Last time we wrote about all the useless plugins in Compiz. This time, we won't be bashing your favorite compositing window manager. Today, we'll be listing the most useful plugins Compiz can boast of.
So, without much ado, here's a list of the most useful and popular Compiz plugins out there (in no particular order):
This plugin activates the expo mode, which allows you to zoom out and see all workspaces at once. You can then rearrange windows between different workspaces to simplify workflow. If you're a seasoned multitasker and happen to use virtual desktops a lot, then this plugin is an essential companion. Ubuntu includes the plugin enabled by default. Press Super+S to get a bird's eye view of all your desktops.
This plugin takes decisive action if something goes wrong with your session. For example, if Compiz session crashes, it is responsible for deciding whether to fallback on another session or to do something else. You can also set it to execute specific commands in the event of a crash.
In the era of multitasking, Snapping Windows, a feature inspired by Aero Snap comes in handy. Snapping allows users to quickly resize open windows by dragging them to the sides of the screen. If you're working on multiple documents at once, and want to compare them side-by-side, this feature does the job. Ubuntu introduced this feature recently and has been well received by the users.
This plugin comes in handy if you're still using the old version of GNOME. It ensures that Compiz remains compatible with the GNOME desktop environment. For example, shortcuts like Alt+F1, Alt+F2, and Print Scr (for screenshots) work due to this plugin.
This is also a plugin that was introduced in Ubuntu's latest version. Grid allows you to warp and resize windows into an imaginary grid using simple keyboard shortcuts. The plugin comes in handy when you want to quickly resize a window to peek behind it. The shortcuts are probably the easiest to learn – just press Ctrl and Alt together and press the buttons on the numeric keypad. Depending on the direction of the key, the window will be resized. For example, Ctrl+Alt+4 will snap the window to the left edge of the screen. Ctrl+Alt+5 will bring the window to the center and so on.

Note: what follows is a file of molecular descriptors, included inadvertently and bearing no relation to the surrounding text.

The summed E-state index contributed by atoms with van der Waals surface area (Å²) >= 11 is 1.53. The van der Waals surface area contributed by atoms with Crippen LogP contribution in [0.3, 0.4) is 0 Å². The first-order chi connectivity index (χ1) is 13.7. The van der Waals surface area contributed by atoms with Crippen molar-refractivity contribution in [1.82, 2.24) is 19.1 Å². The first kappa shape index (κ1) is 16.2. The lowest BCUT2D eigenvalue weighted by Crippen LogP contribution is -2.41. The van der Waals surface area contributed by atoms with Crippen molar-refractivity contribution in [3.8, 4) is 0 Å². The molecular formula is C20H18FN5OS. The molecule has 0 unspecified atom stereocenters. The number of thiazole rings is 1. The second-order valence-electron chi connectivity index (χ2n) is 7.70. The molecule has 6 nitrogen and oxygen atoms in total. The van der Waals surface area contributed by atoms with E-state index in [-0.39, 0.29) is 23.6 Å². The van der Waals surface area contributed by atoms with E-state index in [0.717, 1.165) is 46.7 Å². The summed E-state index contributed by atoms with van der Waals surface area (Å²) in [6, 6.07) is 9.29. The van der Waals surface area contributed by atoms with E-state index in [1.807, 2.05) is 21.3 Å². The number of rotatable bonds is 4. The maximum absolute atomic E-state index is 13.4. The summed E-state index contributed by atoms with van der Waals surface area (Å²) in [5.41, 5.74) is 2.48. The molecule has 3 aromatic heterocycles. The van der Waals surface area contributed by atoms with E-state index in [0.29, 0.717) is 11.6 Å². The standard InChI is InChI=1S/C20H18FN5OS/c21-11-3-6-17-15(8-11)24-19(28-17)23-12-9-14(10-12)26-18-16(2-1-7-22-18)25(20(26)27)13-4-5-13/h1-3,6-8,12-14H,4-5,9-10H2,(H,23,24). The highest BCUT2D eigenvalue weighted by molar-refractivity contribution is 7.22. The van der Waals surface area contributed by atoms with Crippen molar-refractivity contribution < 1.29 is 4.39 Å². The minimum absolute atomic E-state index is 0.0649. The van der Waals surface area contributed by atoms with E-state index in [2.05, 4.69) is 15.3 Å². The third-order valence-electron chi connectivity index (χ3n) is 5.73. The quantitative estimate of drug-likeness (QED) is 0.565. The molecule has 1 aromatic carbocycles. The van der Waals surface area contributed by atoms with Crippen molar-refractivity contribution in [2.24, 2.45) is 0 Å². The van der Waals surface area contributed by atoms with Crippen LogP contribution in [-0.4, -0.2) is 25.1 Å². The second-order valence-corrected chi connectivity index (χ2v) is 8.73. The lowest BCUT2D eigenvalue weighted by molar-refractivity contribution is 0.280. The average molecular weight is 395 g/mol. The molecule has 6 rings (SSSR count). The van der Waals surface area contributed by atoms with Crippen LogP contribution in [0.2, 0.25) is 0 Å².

Move Window is a simple plugin that has great utility. Move Window allows you to move and then resize/snap any window by using the mouse pointer along with a combo key. By default, holding the Alt key and clicking anywhere on the window will activate the grab handle. Then, you can release the Alt key and move the window to any position you like.
This plugin is inspired by the Expose effect in Apple Mac OS X. Scale allows you to quickly find an open window instead of sorting through a bunch of open applications. This feature is useful if you have a habit of keeping too many windows open at once. Say in a bunch of open applications you want to find a particular window, instead of sorting through each window manually, you can activate Scale mode, which shows you all your open applications at once. Then, you can click on the window you were looking for to switch to it instantly. The plugin is already included in Ubuntu and can be activated by using the combination Super + W.
Also, if you want, you can enable the scale addons plugin. As the name suggests, this plugin will add some more functionality to the Scale plugin. For example, using a specific combination you can zoom in to a particular window, and even close it.
This is an essential plugin that contains some workarounds to make popular applications and software toolkits to work properly with Compiz Fusion. Thanks to this plugin, most WINE applications can run in full screen mode without any problems. Workarounds also ensures compatibility with QT3 and QT4 applications by properly displaying their menus under GNOME.
This is not exactly an essential plugin per se but a useful one nevertheless. Similar to the Windows 7 task bar, you can have thumbnail previews of your running applications on your GNOME task bar. The plugin also works flawlessly when used with docks like Docky.
Written by: Abhishek, a regular TechSource contributor and a long-time FOSS advocate.